News Intel Shows Conceptual 2035 Xe Graphics Cards, Provides Updates


Oct 30, 2014
Prometheus & sirius are best.

andromeda looks like....a completely translucent gpu?

oblivion looks nice, but its thermals would suck ;|

similar for gemini.
that could be done by making a magnetic fan thats swappable...but again its not actually doing job of a fan and would have awful thermals.
Feb 14, 2019
Are these going to come out around the same time as Navi graphics. (OK, just a dig at AMD dragging it on forever, kinda like Intel dragging on 10nm process forever) :)
Most of those designs look like graphics cards released today.
That is just what I was going to say. This concept art doesn't show much imagination. Graphics cards still connecting via a PCIe x16 slot, in pretty much the exact same form factor they have today? And RGB is still in style? Prometheus looks like it could be a card getting released this year. Sirius and Andromeda are a lot more vague about how they are actually intended to dissipate heat. Are they solid blocks of efficient crystal circuitry, perhaps? That still connect to a PCIe slot for some reason, since apparently motherboards don't have access to the same tech? Sirius even has its connector on the wrong side. Yes, I am being way too critical. : P

In any case, something tells me graphics cards in 2035 might be rather different from this. Unless there are some massive breakthroughs in chip design that bring far more efficiency, performance gains are going to continue to slow down. To gain much more performance, chips may need to get bigger, draw more power, and become more expensive, and it's questionable how practical that would be for consumer products. It's possible that upgradable graphics cards as we know them might even get phased out, in favor of APUs containing the CPU, GPU and memory all in one chip, or at least on the same board, as we see with consoles and laptops. If the performance gains slow enough, people may not be upgrading components often enough to support a market of dedicated cards like these.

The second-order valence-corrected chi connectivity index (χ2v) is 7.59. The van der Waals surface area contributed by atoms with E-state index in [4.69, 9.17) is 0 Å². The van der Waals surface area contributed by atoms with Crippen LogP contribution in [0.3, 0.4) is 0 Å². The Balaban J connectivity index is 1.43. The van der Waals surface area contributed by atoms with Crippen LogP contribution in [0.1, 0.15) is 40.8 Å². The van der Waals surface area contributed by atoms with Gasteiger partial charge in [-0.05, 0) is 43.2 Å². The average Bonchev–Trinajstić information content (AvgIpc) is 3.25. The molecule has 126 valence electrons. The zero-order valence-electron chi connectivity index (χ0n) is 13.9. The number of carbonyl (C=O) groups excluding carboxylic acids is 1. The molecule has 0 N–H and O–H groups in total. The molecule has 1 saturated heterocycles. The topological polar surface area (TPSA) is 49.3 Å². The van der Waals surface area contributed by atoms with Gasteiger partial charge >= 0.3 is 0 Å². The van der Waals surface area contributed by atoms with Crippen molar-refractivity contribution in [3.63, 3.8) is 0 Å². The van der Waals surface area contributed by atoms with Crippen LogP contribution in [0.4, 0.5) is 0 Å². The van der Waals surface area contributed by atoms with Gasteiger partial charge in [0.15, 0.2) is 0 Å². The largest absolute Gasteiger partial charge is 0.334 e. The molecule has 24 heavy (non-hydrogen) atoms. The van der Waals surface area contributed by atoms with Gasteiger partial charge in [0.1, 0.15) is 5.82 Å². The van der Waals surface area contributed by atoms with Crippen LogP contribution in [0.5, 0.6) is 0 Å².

Xe is based on AMD leasing its technologies to them, to which was their biggest mistake.
Intel has enough money to invest in this and then over take AMD and Nvidia, in the long run (as long as they learn how to die shrink)


Jan 22, 2015
Based on the last 20 years of Graphics card design progression:
A single GPU in 2035 will use approximately 120 Watts of power, occupy between 4 and 6 PCI slots, contain a minimum of 5 fans, be 22 inches long. and be built on a 5nm+++++ process.
The backplate will be accomponied by 2 'side plates' for stability, but they will do nothing to help dissipate heat, even though they easily could.
Computers in the future will simply be terminals connected to a vast network of quantum computers I agree that SOCs are more likely to take over then massive discrete graphics cards. PCIe and DDR standards will be replaced with new standards we haven't heard of yet. Everyone in the developed world will have a minimum of 1GBps wireless satellite internet. x86-64 processors will loose their 16 and 32 bit capabilities if x86-64 is even a viable technology in 2035. This will make a lot of room available to focus on the core 64bit technology.

And since cellphones are computers they will also see technological leaps as well, and will likely all be satelite phones, ground based towers may finally disappear.


2035 Intel releases 7nm graphics cards....

Most of those designs look like graphics cards released today. 2035 doesn't seem very original.
Considering that silicon is being stretched to its limits with 7nm and even further with 5nm we might actually still be on 7nm or 5nm. We might get to a point where we wont be looking at the nm anymore.

We may be able to go further but it will require moving beyond silicon and even then 1nm is probably the limit we will hit with physical materials. We will probably have to look into organic processors beyond that.

Did that ever actually happen? It was a rumored but then IIRC all that ended up happening is that AMD just sold them finished GPU dies, rather than license the GPU IP to Intel for them to develop their own.
I heard similar to what you heard, that they did it to put some Vega chips into Intel CPUs.

From what I know Intel has quite a few graphics, I have heard more patents that both AMD and nVidia.
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